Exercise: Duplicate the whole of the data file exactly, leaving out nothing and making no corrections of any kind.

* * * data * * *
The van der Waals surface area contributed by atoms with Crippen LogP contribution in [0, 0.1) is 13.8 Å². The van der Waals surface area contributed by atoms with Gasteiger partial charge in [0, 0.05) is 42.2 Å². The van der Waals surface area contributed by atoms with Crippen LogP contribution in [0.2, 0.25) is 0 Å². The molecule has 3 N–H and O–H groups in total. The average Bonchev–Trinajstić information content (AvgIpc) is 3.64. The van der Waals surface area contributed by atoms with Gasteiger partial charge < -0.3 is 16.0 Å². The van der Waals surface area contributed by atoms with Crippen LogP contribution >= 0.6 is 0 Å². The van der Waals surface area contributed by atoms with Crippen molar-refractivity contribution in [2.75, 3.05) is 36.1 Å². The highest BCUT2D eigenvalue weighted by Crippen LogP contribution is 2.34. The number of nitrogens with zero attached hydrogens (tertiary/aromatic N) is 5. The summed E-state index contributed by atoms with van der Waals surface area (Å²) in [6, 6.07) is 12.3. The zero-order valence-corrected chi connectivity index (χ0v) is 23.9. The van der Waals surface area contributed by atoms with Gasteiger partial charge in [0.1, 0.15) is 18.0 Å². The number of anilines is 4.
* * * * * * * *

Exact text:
The van der Waals surface area contributed by atoms with Crippen LogP contribution in [0, 0.1) is 13.8 Å². The van der Waals surface area contributed by atoms with Gasteiger partial charge in [0, 0.05) is 42.2 Å². The van der Waals surface area contributed by atoms with Crippen LogP contribution in [0.2, 0.25) is 0 Å². The molecule has 3 N–H and O–H groups in total. The average Bonchev–Trinajstić information content (AvgIpc) is 3.64. The van der Waals surface area contributed by atoms with Gasteiger partial charge < -0.3 is 16.0 Å². The van der Waals surface area contributed by atoms with Crippen LogP contribution >= 0.6 is 0 Å². The van der Waals surface area contributed by atoms with Crippen molar-refractivity contribution in [2.75, 3.05) is 36.1 Å². The highest BCUT2D eigenvalue weighted by Crippen LogP contribution is 2.34. The number of nitrogens with zero attached hydrogens (tertiary/aromatic N) is 5. The summed E-state index contributed by atoms with van der Waals surface area (Å²) in [6, 6.07) is 12.3. The zero-order valence-corrected chi connectivity index (χ0v) is 23.9. The van der Waals surface area contributed by atoms with Gasteiger partial charge in [0.1, 0.15) is 18.0 Å². The number of anilines is 4.